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dc.contributor.authorAli, Al Nima
dc.date.accessioned2022-04-25T12:41:47Z
dc.date.available2022-04-25T12:41:47Z
dc.identifier.isbn978-91-8009-799-4 (print) and/or 978-91-8009-800-7 (PDF)
dc.identifier.urihttps://hdl.handle.net/2077/71426
dc.description.abstractFor over 35 years, modern science has conceptualized happiness as subjective well-being, which has until recently been understood as a dual construct consisting of an affective component (positive and negative affect) and a cognitive component (life satisfaction). Nevertheless, for the last five years, theoretical work and both quantitative and qualitative empirical work have suggested that the concept of subjective well-being omits both a lay and an Eastern way of understanding happiness. For instance, laypeople primarily define manifestations of happiness in terms of psychological balance and harmony, rather than just affect and satisfaction. The question is whether, rather than constituting a dual general construct, these three components (i.e., affect, life satisfaction, and harmony in life) form a tridimensional model of subjective well-being. In three studies, 1962 participants self-reported their experience of different positive and negative emotions (Positive Affect Negative Affect Schedule), their satisfaction with life in relation to their own self-imposed ideal (Satisfaction with Life Scale), and their experience of harmony in life (Harmony in Life Scale). The responses were analyzed using unidimensional item response theory (Study 1), classical test theory (Study 2), and multidimensional item response theory (Study 3). In general, in all three studies the 30 subjective well-being items in the model displayed good psychometric properties. However, Studies 1 and 3 showed that there was less reliability for respondents with extreme latent scores in all subjective well-being dimensions. At the item level, all three studies indicated that specific items need to be modified, added, or removed. Second, at the scale level, the subjective well-being instruments have the capability to measure a good portion of people’s happiness but lack the capability to measure subjective well-being among individuals who are extremely happy or extremely unhappy. Moreover, at the model level, the results indicate that the best way to conceptualize subjective well-being is as a latent construct with three dimensions (i.e., affective, cognitive, and behavioral) and four components (i.e., positive affect, negative affect, life satisfaction, and harmony in life) in which a person’s unique response to each item is directly influenced by her global subjective well-being, but at the same time also by her affective experience, sense of life satisfaction, and sense of harmony in life. In Study 3 specifically, the results indicate that people’s levels in each subjective well-being component can compensate for low and high levels in any of the other components. In other words, this is a clear indication of the tridimensional nature of subjective well-being. For people in general, actively affecting emotions, cognitions, and behavior might help to develop sustainable happiness, resilience, and an outlook of unity even amidst the current and future challenges of the twenty-first century.en_US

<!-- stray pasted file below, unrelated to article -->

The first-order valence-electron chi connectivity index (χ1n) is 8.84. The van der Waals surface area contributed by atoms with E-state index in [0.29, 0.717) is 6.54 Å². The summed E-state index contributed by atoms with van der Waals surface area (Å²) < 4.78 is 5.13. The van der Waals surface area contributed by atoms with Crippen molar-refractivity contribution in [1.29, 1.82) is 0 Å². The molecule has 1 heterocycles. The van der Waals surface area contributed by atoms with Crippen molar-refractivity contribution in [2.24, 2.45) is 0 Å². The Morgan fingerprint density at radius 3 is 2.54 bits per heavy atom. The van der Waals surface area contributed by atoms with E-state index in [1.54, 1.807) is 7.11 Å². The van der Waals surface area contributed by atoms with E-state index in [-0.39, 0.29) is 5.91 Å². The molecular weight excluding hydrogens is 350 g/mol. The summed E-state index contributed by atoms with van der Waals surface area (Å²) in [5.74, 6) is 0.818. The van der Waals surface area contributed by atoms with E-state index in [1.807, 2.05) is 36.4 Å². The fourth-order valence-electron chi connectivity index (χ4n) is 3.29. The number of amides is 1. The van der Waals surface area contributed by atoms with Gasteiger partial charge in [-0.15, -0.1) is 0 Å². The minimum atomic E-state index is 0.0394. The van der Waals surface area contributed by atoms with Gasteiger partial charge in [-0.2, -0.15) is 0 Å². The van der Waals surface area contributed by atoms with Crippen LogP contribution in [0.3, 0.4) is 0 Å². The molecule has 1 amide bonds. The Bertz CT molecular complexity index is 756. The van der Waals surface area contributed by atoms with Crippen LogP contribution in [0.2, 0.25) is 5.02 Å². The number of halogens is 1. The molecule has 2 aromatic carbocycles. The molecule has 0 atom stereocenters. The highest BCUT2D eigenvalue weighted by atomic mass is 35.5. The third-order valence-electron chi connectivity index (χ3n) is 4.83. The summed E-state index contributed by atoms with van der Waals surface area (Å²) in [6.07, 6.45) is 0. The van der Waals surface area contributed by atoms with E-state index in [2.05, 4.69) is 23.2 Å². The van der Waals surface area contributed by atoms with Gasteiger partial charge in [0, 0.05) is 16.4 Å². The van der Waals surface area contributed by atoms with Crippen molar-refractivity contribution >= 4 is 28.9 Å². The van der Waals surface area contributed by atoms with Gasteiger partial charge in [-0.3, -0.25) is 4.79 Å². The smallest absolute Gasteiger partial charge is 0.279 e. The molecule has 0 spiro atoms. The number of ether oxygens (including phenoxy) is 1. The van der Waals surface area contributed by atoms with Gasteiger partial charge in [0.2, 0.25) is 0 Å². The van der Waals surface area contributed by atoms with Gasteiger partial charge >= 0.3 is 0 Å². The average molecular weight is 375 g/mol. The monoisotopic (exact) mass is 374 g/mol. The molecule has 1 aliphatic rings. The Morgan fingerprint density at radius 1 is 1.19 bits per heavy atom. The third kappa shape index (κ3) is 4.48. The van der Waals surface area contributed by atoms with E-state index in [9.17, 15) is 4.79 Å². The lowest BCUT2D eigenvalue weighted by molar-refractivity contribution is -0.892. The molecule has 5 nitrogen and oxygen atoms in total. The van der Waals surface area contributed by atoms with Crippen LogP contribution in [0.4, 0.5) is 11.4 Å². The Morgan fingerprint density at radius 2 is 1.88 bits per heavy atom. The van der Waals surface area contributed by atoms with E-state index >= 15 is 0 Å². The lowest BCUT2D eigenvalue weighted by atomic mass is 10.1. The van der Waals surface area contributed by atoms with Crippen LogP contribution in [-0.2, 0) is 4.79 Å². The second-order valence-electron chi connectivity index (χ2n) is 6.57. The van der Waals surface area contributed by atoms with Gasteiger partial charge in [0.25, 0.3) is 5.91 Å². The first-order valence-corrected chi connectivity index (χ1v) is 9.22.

dc.language.isoengen_US
dc.relation.ispartofseriesDoctoral Dissertationen_US
dc.relation.haspartPaper I Nima, A. A., Cloninger, K. M., Persson, B. N., Sikström, S., & Garcia, D. (2020b). Validation of subjective well-being measures using item response theory. Frontiers of Psychology,10, 3036. doi:10.3389/fpsyg.2019.03036en_US
dc.relation.haspartPaper II Nima, A. A., Cloninger, K. M., Lucchese, F., Sikström, S., & Garcia, D. (2020a). Validation of a general subjective well-being factor using Classical Test Theory. PeerJ, 8, e9193. doi:10.7717/peerj.9193en_US
dc.relation.haspartPaper III Nima, A. A., Garcia, D., Sikström, S., & Cloninger, K. M. Validation of the tridimensional model of subjective well-being (affect, cognition, and behavior) using bifactor polytomous multidimensional item response theory. Under evaluation in International Journal of Person Centered Medicine.en_US
dc.subjectLife Satisfaction, Negative Affect, Positive Affect, Harmoni in Life Subjective Well-Being, Item Response Theory, Classical Test Theory, Multidimensional Item Response Theory.en_US
dc.titleThe Measurement of Subjective Well-Being: Item Response Theory, Classical Test Theory, and Multidimensional Item Response Theoryen_US
dc.typeTexteng
dc.type.svepDoctoral thesiseng
dc.gup.mailalinor_1979@yahoo.co.uken_US
dc.type.degreeDoctor of Philosophyen_US
dc.gup.originGöteborgs universitet. Samhällsvetenskapliga fakultetenswe
dc.gup.originUniversity of Gothenburg. Faculty of Social Scienceseng
dc.gup.departmentDepartment of Psychology ; Psykologiska institutionenen_US
dc.gup.defenceplaceonsdagen den 18 maj 2022, kl. 09.00, Psykologiska institutionen, Lokal F1, Haraldsgatan 1, Göteborg.en_US
dc.gup.defencedate2022-05-18
dc.gup.dissdb-fakultetSF


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